There can be a fine line between when a product is considered a Cosmetic, an Over-the-Counter drug, or both. It is important to make a clear distinction, as regulations differ between each category. As a result, it is easy for a firm to violate regulations by marketing a drug product as a cosmetic. Whether a product is considered an OTC drug or a Cosmetic is determined by its intended use. EcoMundo enlightens you on this matter!

Mon produit est-il un cosmétique, un OTC ou les deux ?


A cosmetic is any product “intended to be rubbed, poured, sprinkled, or sprayed on, introduced into, or otherwise applied to the human body… for cleansing, beautifying, promoting attractiveness, or altering appearance” [FD&C Act, 201 (i)]. This definition includes skin moisturizers, perfumes, eye and facial makeup preparations, cleansing shampoos, hair colours, and deodorants.

A drug is any product “intended for use in the diagnosis, cure, mitigation, treatment or prevention of disease” or any product “intended to affect the structure or any function of the body of man or other animals” [FD&C Act, 201 (g)(1)].

Some products have more than one intended use and fall in both categories. These products are then considered both a cosmetic and an OTC drug, and must comply with the regulatory requirements of both categories. A simple example of this is the intended use of shampoo. Shampoo is considered a cosmetic because of its intended use to cleanse hair. An antidandruff treatment is considered a drug because of its intended use to treat dandruff. An antidandruff shampoo is then considered to be both a cosmetic and a drug.

How to determine the nature of my product?

The key factor in deciding whether a product is an OTC or a Cosmetic (or both!) is its intended use. The intended use can be established in several ways.

The product's claims

A product’s claims are not just limited to any claims found on the product labelling. The intended use can also be determined based on advertising, information on the Internet, and other promotional materials. Some claims may establish a product as a drug, even if the product is marketed as if it were a cosmetic. The claims may define the intended use as treatment or prevention of disease or as affecting the structure or functions of the human body. This includes claims that products will treat varicose veins, restore hair growth, or regenerate cells.

The consumer's perception and the product's reputation

This requires understanding why the consumer is purchasing a specific product. A product may have “perceived claims” based on its reputation among consumers. For example, if a cosmetic product is perceived by consumers to prevent acne, then it must either be registered and fulfil the requirements of an OTC product or it must include a statement clarifying that it has not been proven to prevent acne.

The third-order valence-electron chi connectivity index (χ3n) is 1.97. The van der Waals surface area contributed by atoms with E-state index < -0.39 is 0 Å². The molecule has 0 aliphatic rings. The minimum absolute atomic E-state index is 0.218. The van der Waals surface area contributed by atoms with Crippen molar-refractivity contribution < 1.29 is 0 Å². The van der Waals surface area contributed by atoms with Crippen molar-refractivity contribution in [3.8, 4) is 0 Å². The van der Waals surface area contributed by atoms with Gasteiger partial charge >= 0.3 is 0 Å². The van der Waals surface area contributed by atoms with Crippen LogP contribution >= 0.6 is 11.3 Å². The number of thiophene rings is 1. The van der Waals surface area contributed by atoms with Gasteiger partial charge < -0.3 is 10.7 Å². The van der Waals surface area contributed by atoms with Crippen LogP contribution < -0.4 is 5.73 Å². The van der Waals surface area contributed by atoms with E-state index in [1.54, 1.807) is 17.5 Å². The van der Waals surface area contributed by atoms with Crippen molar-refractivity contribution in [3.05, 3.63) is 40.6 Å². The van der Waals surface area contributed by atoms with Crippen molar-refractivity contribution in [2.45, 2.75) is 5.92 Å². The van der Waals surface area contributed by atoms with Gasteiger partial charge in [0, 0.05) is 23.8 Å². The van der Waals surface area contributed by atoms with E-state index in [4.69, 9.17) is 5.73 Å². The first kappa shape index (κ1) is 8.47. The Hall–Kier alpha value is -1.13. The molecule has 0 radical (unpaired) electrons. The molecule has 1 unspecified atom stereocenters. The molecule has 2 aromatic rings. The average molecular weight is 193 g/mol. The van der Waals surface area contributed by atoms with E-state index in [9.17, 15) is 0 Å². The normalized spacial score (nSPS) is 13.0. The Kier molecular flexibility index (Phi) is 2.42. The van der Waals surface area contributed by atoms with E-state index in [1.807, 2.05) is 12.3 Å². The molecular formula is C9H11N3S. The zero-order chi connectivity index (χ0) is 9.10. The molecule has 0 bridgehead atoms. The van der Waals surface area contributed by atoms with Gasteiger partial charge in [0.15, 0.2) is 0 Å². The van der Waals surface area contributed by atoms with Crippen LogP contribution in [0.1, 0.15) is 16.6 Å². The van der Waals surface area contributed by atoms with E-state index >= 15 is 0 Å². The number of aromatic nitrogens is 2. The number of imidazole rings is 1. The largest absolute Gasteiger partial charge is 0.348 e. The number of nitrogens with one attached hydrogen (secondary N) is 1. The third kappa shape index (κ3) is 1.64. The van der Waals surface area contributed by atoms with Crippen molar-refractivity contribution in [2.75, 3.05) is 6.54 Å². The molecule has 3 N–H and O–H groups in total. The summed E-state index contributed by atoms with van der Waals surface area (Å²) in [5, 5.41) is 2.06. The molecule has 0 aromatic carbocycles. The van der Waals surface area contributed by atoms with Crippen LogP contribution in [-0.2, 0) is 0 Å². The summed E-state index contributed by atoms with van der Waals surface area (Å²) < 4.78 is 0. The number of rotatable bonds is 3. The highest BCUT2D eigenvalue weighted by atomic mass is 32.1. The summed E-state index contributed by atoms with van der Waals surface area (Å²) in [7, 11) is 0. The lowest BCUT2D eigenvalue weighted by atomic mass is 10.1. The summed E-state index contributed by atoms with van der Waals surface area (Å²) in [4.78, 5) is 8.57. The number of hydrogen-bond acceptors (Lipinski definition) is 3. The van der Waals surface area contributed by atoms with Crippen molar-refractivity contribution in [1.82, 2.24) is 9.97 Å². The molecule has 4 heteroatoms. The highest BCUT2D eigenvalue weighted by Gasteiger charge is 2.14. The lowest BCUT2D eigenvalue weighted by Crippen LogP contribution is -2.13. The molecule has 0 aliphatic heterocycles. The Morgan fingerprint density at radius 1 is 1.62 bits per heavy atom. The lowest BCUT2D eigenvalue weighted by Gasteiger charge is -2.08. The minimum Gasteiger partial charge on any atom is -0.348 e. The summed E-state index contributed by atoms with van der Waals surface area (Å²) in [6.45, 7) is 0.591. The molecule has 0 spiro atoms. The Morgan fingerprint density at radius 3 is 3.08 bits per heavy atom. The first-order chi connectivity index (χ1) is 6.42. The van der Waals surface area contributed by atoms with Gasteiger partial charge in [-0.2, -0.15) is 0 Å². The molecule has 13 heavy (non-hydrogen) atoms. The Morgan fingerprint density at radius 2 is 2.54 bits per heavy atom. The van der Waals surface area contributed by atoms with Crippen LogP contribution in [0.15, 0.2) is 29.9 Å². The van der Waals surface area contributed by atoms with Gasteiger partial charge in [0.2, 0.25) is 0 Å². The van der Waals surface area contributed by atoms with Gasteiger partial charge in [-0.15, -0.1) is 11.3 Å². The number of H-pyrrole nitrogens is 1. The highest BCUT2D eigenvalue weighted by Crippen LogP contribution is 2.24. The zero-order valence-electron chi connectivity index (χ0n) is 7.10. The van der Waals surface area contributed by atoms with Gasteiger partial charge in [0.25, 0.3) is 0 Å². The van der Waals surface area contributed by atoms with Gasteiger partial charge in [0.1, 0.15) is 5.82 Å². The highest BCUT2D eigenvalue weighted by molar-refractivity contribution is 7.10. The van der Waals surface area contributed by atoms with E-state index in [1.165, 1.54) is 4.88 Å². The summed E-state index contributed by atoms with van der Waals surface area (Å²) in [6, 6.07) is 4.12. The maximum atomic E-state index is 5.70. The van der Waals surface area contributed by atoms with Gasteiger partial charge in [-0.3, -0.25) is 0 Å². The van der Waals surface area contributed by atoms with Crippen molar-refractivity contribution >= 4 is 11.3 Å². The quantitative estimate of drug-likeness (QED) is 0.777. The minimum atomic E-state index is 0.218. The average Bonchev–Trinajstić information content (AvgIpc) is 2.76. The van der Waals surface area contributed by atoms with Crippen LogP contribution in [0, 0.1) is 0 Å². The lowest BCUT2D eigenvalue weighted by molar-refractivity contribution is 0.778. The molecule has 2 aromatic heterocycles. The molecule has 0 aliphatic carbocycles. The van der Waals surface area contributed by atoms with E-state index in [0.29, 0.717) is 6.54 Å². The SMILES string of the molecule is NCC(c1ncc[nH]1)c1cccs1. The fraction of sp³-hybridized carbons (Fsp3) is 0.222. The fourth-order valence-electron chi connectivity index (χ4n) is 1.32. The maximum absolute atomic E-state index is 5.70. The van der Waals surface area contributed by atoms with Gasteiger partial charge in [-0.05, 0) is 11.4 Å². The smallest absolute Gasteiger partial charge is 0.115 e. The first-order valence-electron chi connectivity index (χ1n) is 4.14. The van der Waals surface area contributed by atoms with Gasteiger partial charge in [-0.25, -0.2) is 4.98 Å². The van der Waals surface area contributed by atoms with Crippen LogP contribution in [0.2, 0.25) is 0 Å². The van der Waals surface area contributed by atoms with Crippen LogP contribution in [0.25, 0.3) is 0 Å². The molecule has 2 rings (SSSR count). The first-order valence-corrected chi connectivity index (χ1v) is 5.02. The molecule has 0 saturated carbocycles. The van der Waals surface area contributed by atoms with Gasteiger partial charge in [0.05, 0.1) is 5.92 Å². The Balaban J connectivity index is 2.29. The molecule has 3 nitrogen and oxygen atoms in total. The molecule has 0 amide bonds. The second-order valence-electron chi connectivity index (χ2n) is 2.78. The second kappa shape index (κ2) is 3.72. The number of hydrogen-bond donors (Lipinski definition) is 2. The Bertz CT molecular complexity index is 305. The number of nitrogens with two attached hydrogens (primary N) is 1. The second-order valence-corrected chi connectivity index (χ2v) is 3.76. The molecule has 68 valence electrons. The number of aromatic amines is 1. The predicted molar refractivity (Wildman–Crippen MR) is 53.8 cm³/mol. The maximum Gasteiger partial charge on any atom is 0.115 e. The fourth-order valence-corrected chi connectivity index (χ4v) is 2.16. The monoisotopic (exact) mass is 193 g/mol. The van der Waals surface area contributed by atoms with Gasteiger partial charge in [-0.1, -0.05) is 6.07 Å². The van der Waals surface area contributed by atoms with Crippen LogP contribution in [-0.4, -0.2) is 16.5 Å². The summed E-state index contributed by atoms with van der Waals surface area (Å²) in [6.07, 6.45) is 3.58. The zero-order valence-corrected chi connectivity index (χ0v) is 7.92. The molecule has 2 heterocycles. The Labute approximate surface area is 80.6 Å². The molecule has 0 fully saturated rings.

The ingredients having a well-known therapeutic use

Certain ingredients that have a well-known therapeutic use will result in a product being considered a drug, even though it may have been intended as a cosmetic. This includes uses that are well-known to the public and to the industry. For example, toothpastes with fluoride are well known to prevent cavities, therefore toothpastes that contain fluoride are considered drugs regardless of whether specific anticaries claims are made.

Process differences between Cosmetics & OTC Drugs

Good Manufacturing Practices

Good Manufacturing Practices (GMP) are a very important factor in ensuring that your cosmetic products are not adulterated or misbranded. That being said, while the FDA provides guidelines for cosmetic GMP, there are no regulations that specify GMP requirements for cosmetics. In contrast, drug products (including OTCs) are required by law to adhere to strict GMP requirements. The FDA outlines the minimum current GMP requirements for drugs in Title 21 of the Code of Federal Regulations (CFR), parts 210 and 211. Failing to meet the minimum GMP requirements can result in a drug product being considered adulterated.

Registration & Approval

Cosmetic products and ingredients (with the exception of colour additives) do not require FDA approval prior to going on the market. This means that the FDA does not require cosmetic companies to register their establishments or register their products. As a matter of fact, the FDA maintains a Voluntary Cosmetic Registration Program (VCRP), but, as the name indicates, this registration program is voluntary [21 CFR 710, 720].

Drugs must be proven to be safe and effective prior to entry on the market. Drug firms must register their establishments and list their products with the FDA.

Drug products can be registered using one of two pathways: New Drug Application or OTC Monograph.

To find out more about the registration of OTC drugs in the US, read our blogpost on the matter.

Want to know more about the difference between OTCs and cosmetics?

For more information on cosmetic regulation in the North American continent, do not hesitate to contact our expert, Mr. Michaël Sommeil by phone at : +1 (514) 575-6085 or even send him an email at [email protected]

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